Trees that warn their neighbours of impending insect attack using scents and sound vibrations? Trees' parents caring for their offspring? Who would have thought? Presenting the science behind the latest discoveries about trees, forester Peter Wohlleben employs humour and anthropomorphic comparisons to great effect to convey just how trees feel and communicate. Whether it is woodland etiquette, the particular challenges trees in urban streets face, or the impact of climate change, the wide-ranging information is cogently presented.
This is a well-researched and intriguing commentary of trees in all their complexity.
We liked the message but disliked the style of delivery - some loved it, while others disliked it and didn't finish. Great book club book - resulted in discussion about science, anthropomorphism, interbeing, and primordial fear of forests.
Overall people felt there were too many details and too much information although we also felt we learned things we had not known before. Some of us found the anthropomorphizing a step too far. The differing experiences of the book led to interesting discussions.
While most of our group read some of the book, only 2 finished the book. Some of us felt that some diagrammatic representation and/or photos might have helped illustrate points made. The anthropomorphism was a bit much for most of us. I
Several found it just too much information despite the amazing research, and some didn't finish it. We all have gained a greater appreciation of the whole system and how trees connect, warn others, and how everything is connected. Ratings varied from 1-4.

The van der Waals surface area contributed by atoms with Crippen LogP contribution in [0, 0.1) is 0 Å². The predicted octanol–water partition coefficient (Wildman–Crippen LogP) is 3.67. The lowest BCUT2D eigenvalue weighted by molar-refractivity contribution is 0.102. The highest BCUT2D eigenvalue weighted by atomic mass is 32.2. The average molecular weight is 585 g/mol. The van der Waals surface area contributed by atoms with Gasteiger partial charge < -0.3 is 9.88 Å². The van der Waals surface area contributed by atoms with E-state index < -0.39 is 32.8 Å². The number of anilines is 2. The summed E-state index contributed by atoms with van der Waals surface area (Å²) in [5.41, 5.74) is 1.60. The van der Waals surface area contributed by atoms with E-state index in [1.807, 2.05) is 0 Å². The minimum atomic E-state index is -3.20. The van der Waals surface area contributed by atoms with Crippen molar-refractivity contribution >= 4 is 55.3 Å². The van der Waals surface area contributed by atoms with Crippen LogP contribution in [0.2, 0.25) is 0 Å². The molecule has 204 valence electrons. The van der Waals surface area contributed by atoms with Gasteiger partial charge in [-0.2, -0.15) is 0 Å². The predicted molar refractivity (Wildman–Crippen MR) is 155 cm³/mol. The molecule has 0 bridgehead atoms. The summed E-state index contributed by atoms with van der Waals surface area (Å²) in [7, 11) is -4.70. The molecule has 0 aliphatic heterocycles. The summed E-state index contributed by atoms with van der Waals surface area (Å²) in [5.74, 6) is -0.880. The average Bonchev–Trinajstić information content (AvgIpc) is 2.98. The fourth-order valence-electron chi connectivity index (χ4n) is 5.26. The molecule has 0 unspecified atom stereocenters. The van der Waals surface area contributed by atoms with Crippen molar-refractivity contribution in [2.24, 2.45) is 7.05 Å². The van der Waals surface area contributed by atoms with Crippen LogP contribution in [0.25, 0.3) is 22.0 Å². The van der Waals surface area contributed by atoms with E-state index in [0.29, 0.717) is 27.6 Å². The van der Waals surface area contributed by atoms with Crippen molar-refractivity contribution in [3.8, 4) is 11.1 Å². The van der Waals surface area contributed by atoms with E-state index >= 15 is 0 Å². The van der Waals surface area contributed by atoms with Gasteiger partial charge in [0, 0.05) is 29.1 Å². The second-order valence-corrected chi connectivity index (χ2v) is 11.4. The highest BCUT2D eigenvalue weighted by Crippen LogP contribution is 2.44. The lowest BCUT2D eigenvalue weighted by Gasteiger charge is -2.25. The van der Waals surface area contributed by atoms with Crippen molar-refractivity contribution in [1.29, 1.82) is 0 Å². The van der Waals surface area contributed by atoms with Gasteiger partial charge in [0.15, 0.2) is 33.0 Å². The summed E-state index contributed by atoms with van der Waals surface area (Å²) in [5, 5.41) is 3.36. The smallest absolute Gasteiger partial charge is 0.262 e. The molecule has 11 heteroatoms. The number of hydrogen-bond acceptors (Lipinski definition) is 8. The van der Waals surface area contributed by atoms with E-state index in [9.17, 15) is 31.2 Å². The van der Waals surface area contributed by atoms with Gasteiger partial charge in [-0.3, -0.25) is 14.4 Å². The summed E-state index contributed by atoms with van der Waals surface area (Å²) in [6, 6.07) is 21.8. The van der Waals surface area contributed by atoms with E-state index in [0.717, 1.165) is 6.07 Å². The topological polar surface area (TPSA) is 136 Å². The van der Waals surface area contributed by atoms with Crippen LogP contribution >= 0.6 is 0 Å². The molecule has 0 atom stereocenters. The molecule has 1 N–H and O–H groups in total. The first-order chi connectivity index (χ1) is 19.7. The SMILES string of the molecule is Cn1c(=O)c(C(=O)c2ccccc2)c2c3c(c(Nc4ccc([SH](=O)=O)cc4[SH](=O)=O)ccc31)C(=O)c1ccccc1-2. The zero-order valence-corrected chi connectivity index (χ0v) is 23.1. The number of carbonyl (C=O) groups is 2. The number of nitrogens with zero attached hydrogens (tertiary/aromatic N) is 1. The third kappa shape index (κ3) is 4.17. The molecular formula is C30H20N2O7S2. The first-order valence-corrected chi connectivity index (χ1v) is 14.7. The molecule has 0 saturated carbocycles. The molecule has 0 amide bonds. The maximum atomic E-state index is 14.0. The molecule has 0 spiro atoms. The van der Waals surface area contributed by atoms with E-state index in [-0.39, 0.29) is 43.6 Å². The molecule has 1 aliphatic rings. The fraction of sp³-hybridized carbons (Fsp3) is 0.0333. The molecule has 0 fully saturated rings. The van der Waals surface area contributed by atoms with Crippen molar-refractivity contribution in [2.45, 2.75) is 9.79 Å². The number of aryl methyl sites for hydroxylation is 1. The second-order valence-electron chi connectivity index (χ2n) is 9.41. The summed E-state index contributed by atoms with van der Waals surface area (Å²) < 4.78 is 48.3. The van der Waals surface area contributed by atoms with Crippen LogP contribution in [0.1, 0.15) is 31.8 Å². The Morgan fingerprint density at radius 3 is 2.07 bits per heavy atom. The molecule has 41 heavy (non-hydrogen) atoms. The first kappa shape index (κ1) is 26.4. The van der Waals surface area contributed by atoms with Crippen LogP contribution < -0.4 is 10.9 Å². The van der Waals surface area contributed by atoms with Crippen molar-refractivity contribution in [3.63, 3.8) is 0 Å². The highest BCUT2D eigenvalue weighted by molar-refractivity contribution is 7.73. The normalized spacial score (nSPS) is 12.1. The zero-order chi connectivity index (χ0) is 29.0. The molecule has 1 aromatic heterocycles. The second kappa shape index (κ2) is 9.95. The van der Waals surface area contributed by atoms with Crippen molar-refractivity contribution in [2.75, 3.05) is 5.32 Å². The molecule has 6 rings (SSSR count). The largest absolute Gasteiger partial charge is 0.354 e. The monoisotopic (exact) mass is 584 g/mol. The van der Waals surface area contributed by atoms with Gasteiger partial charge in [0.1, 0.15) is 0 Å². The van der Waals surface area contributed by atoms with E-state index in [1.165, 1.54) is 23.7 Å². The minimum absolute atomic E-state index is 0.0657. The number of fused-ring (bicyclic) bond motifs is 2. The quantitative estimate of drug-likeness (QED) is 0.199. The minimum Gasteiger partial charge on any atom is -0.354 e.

The group discussed the author's way of attributing human qualities to trees and mostly agreed that while it made understanding the concept easier, they did not agree that trees could have these qualities such as love. One member of our group suggested that the book is most useful to keep on the bookcase as a reference.
This book makes one look at trees from a whole new perspective! A wonderful read, full of interesting facts and told in such a way that it was absorbing and very informative. Not a quick read - best to devour one chapter at a time, with breaks in between! Loved by all.
Many found the anthropomorphism a bit too over the top, but we all agreed it gave us a new appreciation of trees.
Most people really enjoyed the book. Two didn't like the 'humanising' side of it.
Not an easy read - a lot to absorb. Interesting ideas created a lot of good discussion.
Interesting, different and thought-provoking
With one exception, we found this book most interesting. To learn about the way trees live their lives, so much slower and older than ourselves, helps us understand and look after them better. We were not so keen on the anthropomorphic style, but liked the ecological view (the interdependence of living things and their environment). Really good discussion.
Everyone loved the book. We all found it an easy read - the style and the anthropomorphising made it very easy to read. We all felt a new understanding of trees, and plants in general, and to realise that they live in a community with each other was a revelation.
If I knew then what I learnt from this book, no doubt I would have been nicer to my trees before I had them trimmed! Although none of the group are great gardeners now, we all in our time have had gardens and taken care of trees in them. This book however gave us a great deal of thought about how we have treated trees in the past and how, if we are to reduce or minimise climate change, we need to treat the trees in the future. It is a well-written scientific book aimed at "Joe Public".